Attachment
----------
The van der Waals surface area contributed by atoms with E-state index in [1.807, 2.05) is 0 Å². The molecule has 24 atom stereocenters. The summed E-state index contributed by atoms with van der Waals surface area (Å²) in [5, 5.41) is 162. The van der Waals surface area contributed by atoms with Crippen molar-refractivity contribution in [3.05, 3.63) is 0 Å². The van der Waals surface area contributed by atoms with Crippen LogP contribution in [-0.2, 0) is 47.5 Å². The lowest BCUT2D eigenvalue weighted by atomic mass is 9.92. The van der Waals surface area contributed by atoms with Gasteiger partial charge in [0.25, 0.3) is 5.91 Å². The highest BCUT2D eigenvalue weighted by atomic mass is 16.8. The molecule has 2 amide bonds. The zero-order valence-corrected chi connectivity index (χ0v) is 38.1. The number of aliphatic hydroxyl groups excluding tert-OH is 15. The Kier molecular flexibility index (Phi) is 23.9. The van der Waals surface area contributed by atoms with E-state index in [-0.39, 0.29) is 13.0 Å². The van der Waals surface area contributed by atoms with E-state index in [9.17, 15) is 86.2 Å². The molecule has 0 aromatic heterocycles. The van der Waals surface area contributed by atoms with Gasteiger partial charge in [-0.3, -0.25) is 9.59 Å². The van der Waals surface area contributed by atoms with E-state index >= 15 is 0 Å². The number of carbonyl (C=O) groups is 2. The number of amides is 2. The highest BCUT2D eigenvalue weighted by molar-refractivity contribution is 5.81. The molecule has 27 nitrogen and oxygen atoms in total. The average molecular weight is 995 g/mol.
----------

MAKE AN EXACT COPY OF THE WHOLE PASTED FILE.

The van der Waals surface area contributed by atoms with E-state index in [1.807, 2.05) is 0 Å². The molecule has 24 atom stereocenters. The summed E-state index contributed by atoms with van der Waals surface area (Å²) in [5, 5.41) is 162. The van der Waals surface area contributed by atoms with Crippen molar-refractivity contribution in [3.05, 3.63) is 0 Å². The van der Waals surface area contributed by atoms with Crippen LogP contribution in [-0.2, 0) is 47.5 Å². The lowest BCUT2D eigenvalue weighted by atomic mass is 9.92. The van der Waals surface area contributed by atoms with Gasteiger partial charge in [0.25, 0.3) is 5.91 Å². The highest BCUT2D eigenvalue weighted by atomic mass is 16.8. The molecule has 2 amide bonds. The zero-order valence-corrected chi connectivity index (χ0v) is 38.1. The number of aliphatic hydroxyl groups excluding tert-OH is 15. The Kier molecular flexibility index (Phi) is 23.9. The van der Waals surface area contributed by atoms with E-state index in [-0.39, 0.29) is 13.0 Å². The van der Waals surface area contributed by atoms with E-state index in [9.17, 15) is 86.2 Å². The molecule has 0 aromatic heterocycles. The van der Waals surface area contributed by atoms with Gasteiger partial charge in [-0.3, -0.25) is 9.59 Å². The van der Waals surface area contributed by atoms with E-state index >= 15 is 0 Å². The number of carbonyl (C=O) groups is 2. The number of amides is 2. The highest BCUT2D eigenvalue weighted by molar-refractivity contribution is 5.81. The molecule has 27 nitrogen and oxygen atoms in total. The average molecular weight is 995 g/mol.